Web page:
Thursday, January 19, 2012

Welcome to Arterpillar

This is a monarch pupa, but I think there's an Arterpillar in there.
Last June, I interviewed local artist Aran S. Graham, who discussed the challenges of exhibiting art in a period of what he called "art regurgitation."

“Postmodernism is essentially about taking old ideas and images and presenting them again in a new way,” he remarked. “In a sense, everyone is copying or stealing. The question is about which artists are aware of that and which ones aren’t or are in denial about it.”

Graham, who considered himself in the former group, theorized that some artists, in the absence of new ideas, strive for authenticity and craftsmanship, while others become the kind of conceptual artists he called “the dark side of the force.”


As he put it, “They’re the hacks who take everyday objects that they didn’t even make, splay them about on the floors, walls and ceilings of stuffy galleries and try to convince people that there’s a profound, elusive statement being made. It doesn’t take more than a few seconds speaking with these people and their supporters, or reading their artist statements, before you realize they’re just making it all up after the fact. You’ll find they speak only in haughty gibberish, and their patrons are really just there for the free snacks.”

His comments seemed inflammatory, yet intriguing. ... and the part about "gibberish" and "making it all up after the fact" stuck with me.

Over more than two decades of working for a news organization, I've received many art show press releases and artist statements that read like gibberish. I've also talked to artists who prefer not to address a body of work until they've completed it, and even then may struggle with explanations.

I believe that art, for many, is a process. The act of making a painting, sculpture, video, installation or simply writing one paragraph after another, forces us to slow down and contemplate things we're generally too busy to consider. Often we're feeling our way through something, doing what our intuition is guiding us to do and figuring out why as we go along, or sometimes even after the fact. 

These are the things I found myself thinking about as I prepared to launch my new project, the sequel to my old one —ArtMurmur.

Two months ago, after 26 years at the Tribune Company (more than 20 of them with City Link) I left my job. I realize that in this "you're-darn-lucky-just-to-have-a-job" era, that may seem a crazy thing to do, but it felt right.

Like many companies, ours had been through its share of changes and layoffs, and with layoffs come increased duties and often large changes in job descriptions.  Mine, thanks to people many rungs up the ladder from me, was being rewritten into a position that I could do, but probably wouldn't have applied for and in all honesty, didn't really want. What I really wanted to do was continue writing about art and the people who create it. That's what I truly love.

So I decided to do that on my own through freelance art writing under a brand new name. I made a list of name possibilities but the only one that brought a smile to my face was Arterpillar, because I love art, caterpillars and weird little made-up words ... and it just felt right.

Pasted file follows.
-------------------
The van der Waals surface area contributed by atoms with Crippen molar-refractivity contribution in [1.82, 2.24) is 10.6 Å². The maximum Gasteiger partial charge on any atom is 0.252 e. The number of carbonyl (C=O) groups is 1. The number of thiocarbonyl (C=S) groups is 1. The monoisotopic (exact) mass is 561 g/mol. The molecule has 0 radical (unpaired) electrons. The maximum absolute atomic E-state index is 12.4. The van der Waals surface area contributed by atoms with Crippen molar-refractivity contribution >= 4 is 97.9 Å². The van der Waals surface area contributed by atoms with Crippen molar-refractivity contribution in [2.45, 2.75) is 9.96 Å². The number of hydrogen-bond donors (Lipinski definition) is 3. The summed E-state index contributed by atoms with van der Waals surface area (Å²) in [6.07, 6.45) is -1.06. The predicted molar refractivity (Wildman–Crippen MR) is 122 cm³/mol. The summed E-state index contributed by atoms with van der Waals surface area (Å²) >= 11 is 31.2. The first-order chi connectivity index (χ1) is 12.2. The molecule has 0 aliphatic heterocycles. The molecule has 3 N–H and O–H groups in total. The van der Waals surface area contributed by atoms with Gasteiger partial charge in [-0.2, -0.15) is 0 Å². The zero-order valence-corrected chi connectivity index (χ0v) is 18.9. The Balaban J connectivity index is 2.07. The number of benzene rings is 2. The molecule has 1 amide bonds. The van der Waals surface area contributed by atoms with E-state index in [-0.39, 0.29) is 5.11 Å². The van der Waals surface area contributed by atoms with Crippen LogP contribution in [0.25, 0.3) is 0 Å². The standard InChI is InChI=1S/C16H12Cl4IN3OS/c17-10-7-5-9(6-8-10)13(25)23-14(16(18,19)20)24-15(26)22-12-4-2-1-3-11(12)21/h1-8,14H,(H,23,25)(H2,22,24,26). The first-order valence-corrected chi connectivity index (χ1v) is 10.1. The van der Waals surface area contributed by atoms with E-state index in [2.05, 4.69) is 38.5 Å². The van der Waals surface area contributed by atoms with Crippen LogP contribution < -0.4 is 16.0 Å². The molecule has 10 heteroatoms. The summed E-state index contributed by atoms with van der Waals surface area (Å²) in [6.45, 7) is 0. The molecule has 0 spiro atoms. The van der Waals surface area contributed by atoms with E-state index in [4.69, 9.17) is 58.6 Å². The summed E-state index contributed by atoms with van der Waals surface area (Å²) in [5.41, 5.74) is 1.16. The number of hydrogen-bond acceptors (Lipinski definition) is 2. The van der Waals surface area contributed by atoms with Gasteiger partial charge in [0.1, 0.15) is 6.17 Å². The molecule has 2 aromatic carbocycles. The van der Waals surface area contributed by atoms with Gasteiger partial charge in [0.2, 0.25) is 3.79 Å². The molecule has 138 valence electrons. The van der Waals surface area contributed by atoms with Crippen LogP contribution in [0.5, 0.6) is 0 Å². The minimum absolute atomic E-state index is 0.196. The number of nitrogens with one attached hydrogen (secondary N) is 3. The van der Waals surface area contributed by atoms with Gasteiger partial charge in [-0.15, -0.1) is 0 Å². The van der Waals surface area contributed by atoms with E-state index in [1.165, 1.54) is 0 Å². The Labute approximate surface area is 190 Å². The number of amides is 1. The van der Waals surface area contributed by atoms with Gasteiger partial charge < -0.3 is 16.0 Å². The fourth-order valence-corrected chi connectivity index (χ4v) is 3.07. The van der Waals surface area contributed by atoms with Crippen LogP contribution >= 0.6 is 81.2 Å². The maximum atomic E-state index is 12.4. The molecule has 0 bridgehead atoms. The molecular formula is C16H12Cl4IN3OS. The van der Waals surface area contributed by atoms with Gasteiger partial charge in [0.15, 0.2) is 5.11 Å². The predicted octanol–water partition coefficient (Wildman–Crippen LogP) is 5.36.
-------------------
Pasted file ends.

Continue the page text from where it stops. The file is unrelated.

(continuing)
I hoped to have a meaningful story to share about the name  ... something about pupas, monarchs, long journeys and transformations, but in the end I haven't figured it all out yet. In truth, I'm making it up as I go along, or maybe even after the fact. Like a monarch caterpillar, which has six pairs of eyes but very poor sight, I don't have a complete vision yet, but my antennas are up and I'm feeling my way through it.

I hope you'll share my journey.

This blog will continue to evolve, but for starters we'll have a South Florida Arts Guide (user-friendly and broken down by county) as well as frequent posts about local art news, art blogs, videos, artist opportunities and soon, links to local arts organizations and photo galleries of art shows.

Also, I'll still be writing art features for print publications on a freelance basis, starting with the Sun-Sentinel's new Showtime in early February..

As my former City Link editor Jake Cline, explained in the weekly last month: "Following the Dec. 28 issue of City Link, Volume 22, No. 1, the magazine as you know it — as we know it — will be no more. It's changing. Again. The Sun-Sentinel, City Link's parent company, is merging the magazine with Showtime, the daily newspaper's long-running entertainment guide. The resulting publication will offer a strong commitment to covering South Florida's arts, entertainment and cultural scenes, with an emphasis on music, restaurants, visual arts, bars and nightclubs, theater, gambling and movies. It will appear, as does the current Showtime, in the Friday edition of the Sun-Sentinel and will be distributed to the same locations where you currently pick up City Link. I'm going to edit it."

I'll be writing some of the art stories for the new Showtime, and eventually other publications as well. Meanwhile, you will find my posts, art guide and links to my stories right here on Arterpillar.

Welcome. Make yourself at home. Please stay awhile, and enjoy the free snacks.

P.S. - The lovely caterpillar and pupa pics were provided by Alyson Gold. To view more of her work, visit Alysongold.com.

1 comment:

  1. Brilliant start to the blog! The art scene in South Florida has gone through a great evolution in the past couple years, and I'm looking forward to following your take on it.

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